Hybrid Sport goes a step further with the best-looking wardrobe of the line. It's better-looking than the $33,000 Titanium package. Starting at $29,000, the Escape SE Sport Hybrid gets a blacked-out grille, wheels (upgradable to 19-inch dishes) and window trim.
Comparably equipped, my $34,000 Escape tester was cheaper than a RAV4 hybrid while adding upscale touches like leatherette seats and big wheels. Though that’s still a grand above the bargain leather-throned Soul Red Mazda CX-5 hottie (in part because Mazda eschews hybrid for a slick-shifting four-banger).
This being an SUV, Escape is lathered with black fender cladding (ugh). But paint it Velocity Blue or Rapid Red and you’ll be the envy of the block.
Inside, the hybrid comes standard with the Escape’s modern 12-inch digital display stolen right out of a Lincoln Aviator, with cool Drive Mode graphics and readouts tracking hybrid kilowatts/horsepower while you head up a hill. Dude, that’s dope.
Dude, I wish it was as dope to drive.
Where the tight Mazda CX-5 begs to be flogged, the Escape will make you wish you were back in a Fusion sedan. Despite a 200-pound diet over the previous generation and isolated rear subframe, Escape is mid-pack in the handling department.
Most drivers will appreciate the sub-frame’s contributions to cabin quietness and smooth ride — speed-crazed motorheads will buy performance sedans to get their handling jollies.
As the interior quiet and roominess suggests Escape is obsessive about ergonomics. Importing the electronic, rotary shifter from Fusion (similar to Jeeps) opens acres of space for deep console bin storage as well as a deep dish for keys, change or a Big Mac. Lack of console space was a drawback in previous Escapes. No more.
Steering-wheel buttons are intuitive, and the interior design is clean and spare like the exterior — save for the curious, dimpled door inserts.
Sport Hybrid aside, customers can choose the terrific, entry-level turbo-3 cylinder with 180 horsepower — on par with similar class four-bangers (the Mazda CX-5 does 187 ponies) — and a color palette that includes a yummy Dark Persian Green.
For the tech-thirsty, a top-trim, 250-horse turbo-4 Titanium boasts neat Ford tricks like kick-open tailgate and self-park assist.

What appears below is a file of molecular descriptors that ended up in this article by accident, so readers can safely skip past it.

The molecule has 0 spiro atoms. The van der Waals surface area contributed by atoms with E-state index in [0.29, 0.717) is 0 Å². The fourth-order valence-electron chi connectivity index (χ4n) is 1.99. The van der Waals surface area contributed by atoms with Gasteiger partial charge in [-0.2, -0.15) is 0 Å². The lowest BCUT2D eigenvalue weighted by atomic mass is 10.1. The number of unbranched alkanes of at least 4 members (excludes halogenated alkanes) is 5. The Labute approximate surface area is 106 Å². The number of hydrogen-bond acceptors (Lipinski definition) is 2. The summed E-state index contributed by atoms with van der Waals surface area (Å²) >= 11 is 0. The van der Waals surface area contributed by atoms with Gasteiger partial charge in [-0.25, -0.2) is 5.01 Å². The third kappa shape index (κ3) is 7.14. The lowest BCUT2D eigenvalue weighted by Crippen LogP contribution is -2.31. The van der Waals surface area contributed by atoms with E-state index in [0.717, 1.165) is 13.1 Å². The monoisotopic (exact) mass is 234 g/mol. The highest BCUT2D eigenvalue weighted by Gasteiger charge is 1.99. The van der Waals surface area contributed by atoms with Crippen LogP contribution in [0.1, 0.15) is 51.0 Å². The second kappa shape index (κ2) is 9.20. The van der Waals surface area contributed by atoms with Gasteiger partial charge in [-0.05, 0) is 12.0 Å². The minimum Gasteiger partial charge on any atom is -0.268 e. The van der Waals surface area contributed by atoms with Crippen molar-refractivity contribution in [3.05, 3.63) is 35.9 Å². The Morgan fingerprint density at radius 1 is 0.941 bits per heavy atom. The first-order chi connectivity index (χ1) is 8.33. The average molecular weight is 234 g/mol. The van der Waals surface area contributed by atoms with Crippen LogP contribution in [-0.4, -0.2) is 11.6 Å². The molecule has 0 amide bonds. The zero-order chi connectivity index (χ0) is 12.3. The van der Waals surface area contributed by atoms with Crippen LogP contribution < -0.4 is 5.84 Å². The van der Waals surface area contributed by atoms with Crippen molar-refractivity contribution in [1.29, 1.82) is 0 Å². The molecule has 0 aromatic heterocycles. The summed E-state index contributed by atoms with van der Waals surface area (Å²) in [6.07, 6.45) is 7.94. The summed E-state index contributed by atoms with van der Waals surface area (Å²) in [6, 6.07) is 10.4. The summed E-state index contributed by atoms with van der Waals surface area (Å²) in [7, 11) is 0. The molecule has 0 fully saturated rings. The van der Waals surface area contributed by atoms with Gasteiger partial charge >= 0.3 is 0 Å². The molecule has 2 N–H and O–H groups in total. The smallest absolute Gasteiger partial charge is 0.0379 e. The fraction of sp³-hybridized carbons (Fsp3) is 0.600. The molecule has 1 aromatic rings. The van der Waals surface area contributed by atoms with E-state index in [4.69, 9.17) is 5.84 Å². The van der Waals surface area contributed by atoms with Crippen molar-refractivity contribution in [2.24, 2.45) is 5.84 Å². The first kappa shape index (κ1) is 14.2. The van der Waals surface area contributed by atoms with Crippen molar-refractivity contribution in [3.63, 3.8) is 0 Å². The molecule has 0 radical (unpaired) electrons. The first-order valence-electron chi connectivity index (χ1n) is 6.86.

The Titanium can get pricey, but if you frequent crowded cities with parallel parking, consider it for its self-park ability alone. Escape will meticulously park itself with the touch of a button — no fender rubs, no curb-scarred wheels.
For Ford customers who lament the passing of the prom-queen Fusion sedan, the Escape is worth a look.
2020 Ford Escape
Vehicle type: Front-engine, front- and all-wheel drive, five-passenger compact SUV
Price: Base price $26,080 including $900 destination charge ($34,240 SE Sport Hybrid, $36,025 SEL 2.0L, $40,070 Titanium 2.0L as tested)
Powerplant: 1.5-liter turbocharged 3-cylinder, hybrid with electric motor and 2.5-liter Atkinson 4-cylinder, or 2.0-liter turbo 4-cylinder
Power: 181 horsepower, 190 pound-feet of torque (1.5-liter); 200 horsepower, NA pound-feet of torque (hybrid); 250 horsepower, 280 pound-feet of torque (2.0-liter)
Transmission: 8-speed automatic, continuously variable transmission (CVT)
Performance: 0-60 mph, NA; towing 3,500 pounds (2.0L), 1,500 pounds (hybrid)
Weight: 3,299 pounds base (3,706 AWD Sport Hybrid as tested)
Fuel economy: EPA, 26 mpg city/31 highway/28 combined (1.5 liter AWD); 23 mpg city/31 highway/26 combined (2.0-liter AWD); EPA for hybrid NA — 35.1 mpg observed by Detroit News in spirited highway/back road driving (Sport Hybrid)
Highs: Sporty looks, hybrid value
Lows: Slow infotainment screen; CVT tranny slows hybrid off the line
Overall: 4 stars
Henry Payne is auto critic for The Detroit News. Find him at email@example.com or Twitter @HenryEPayne. Catch “Car Radio with Henry Payne” from noon-2 p.m. Saturdays on 910 AM Superstation.